Tabari records from ibn Abbas yet another usage for the term jinn, as reference to a tribe of angels created from the fires of samūm (Arabic: سَمُوم, 'poisonous fire'). They got their name from jannah ("heaven" or "paradise"), instead. They would have waged war against the jinn before the creation of Adam.[39] According to Tabari, the angels were created on Wednesday, the jinn on Thursday, and humans on Friday, though not in succession, but rather, more than 1000 years later, respectively.[2](p 43) With the revelation of Islam, the jinn were given a new chance to access salvation.[32][40][41] However, because of their prior creation, the jinn would attribute themselves to a superiority over humans and envy them for their place and rank on earth.[2](p 43)

The different jinn known in Islamic folklore are disregarded among most mufassirs – authors of tafsir – Tabari being an exception (though he is not specific about them, probably due to lack of theological significance). Since Tabari is one of the earliest commentators, the several jinn have been known since the earliest stages of Islam.[42](p 132) The ulama (scholars of Islamic law) discuss permissiblity of jinn marriage. Since the Quran talks about marriage with human women only, many regard it prohibited. Some argue, someone who marriages a jinn will lose fear in God.[43]

Classic theology[edit]

The notion that jinn could possess individuals is generally accepted by the majority of Muslim scholars, and considered part of the doctrines (aqidah) of the "people of the Sunnah" (ahl as-sunnah wal-jammah'a) in the tradition of Ash'ari.[36](p 68) A minority of Muslim scholars, associated with the Muʿtazila, denied that jinn could possess a human physically, asserting they could only influence humans by whispering to them, like the devils do.[36](p 73)[44] Some, like ibn Sina,[45](p 89) even denied their existence altogether. Sceptics refused to believe in a literal reading on jinn in Islamic sacred texts, preferring to view them as "unruly men" or metaphorical.[32]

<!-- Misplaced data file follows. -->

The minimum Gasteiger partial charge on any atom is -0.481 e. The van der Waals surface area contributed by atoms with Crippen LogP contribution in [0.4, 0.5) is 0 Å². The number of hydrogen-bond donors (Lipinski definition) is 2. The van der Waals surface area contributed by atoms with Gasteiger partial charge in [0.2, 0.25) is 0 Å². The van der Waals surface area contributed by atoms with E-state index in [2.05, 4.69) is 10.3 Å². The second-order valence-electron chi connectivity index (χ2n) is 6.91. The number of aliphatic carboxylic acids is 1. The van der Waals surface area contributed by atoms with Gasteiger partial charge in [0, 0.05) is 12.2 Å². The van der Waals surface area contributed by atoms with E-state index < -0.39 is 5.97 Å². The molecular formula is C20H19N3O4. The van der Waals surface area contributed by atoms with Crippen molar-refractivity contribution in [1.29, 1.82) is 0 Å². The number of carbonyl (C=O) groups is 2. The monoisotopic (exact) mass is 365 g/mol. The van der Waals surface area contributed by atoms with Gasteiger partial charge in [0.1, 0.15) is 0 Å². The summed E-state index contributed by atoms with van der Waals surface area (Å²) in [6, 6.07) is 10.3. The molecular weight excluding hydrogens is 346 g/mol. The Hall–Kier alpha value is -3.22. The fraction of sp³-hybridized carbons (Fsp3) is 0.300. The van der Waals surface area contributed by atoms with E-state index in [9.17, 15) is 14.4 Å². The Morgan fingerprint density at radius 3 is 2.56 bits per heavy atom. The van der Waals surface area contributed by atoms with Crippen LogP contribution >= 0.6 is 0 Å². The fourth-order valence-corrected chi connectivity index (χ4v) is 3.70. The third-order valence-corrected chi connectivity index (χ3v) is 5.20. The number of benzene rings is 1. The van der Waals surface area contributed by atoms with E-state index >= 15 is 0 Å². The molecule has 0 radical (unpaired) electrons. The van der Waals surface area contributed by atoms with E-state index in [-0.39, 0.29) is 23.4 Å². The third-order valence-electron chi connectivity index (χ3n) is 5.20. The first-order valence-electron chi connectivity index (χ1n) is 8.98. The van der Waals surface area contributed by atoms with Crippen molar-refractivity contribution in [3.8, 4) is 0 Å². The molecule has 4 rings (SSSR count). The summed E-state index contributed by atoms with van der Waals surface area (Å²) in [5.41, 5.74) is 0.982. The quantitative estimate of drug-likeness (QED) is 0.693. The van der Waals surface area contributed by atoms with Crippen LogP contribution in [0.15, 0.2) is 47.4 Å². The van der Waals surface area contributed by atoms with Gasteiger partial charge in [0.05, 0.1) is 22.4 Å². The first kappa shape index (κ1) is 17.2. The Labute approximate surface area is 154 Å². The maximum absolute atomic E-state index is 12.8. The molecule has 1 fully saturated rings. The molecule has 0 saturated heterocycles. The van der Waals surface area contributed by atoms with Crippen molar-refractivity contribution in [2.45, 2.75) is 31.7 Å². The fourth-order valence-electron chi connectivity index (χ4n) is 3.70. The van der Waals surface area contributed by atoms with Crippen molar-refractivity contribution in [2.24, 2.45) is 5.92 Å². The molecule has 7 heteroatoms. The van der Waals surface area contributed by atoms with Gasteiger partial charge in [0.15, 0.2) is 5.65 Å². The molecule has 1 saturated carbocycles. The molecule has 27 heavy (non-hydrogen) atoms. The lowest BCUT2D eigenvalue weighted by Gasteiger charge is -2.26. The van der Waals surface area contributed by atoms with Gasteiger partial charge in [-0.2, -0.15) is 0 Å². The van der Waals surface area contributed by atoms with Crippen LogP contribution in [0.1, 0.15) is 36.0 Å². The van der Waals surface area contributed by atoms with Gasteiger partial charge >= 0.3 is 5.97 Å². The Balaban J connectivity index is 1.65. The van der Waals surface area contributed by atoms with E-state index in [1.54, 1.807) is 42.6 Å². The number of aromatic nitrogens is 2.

Other critics, such as Jahiz and Mas'udi, explained jinn and demons as a merely psychological phenomena. Jahiz states in his Kitāb al-Hayawān that loneliness induces humans to mind-games and wishful thinking, causing waswās (Arabic: وَسْوَاس, 'demonic whisperings in the mind'), causing a fearful man to see things which are not real. These alleged appearances are told to other generations in bedtime stories and poems, and when they grow up, they remember these stories when they are alone or afraid, encouraging their imaginations and causing another alleged sighting of jinn.[2](p37)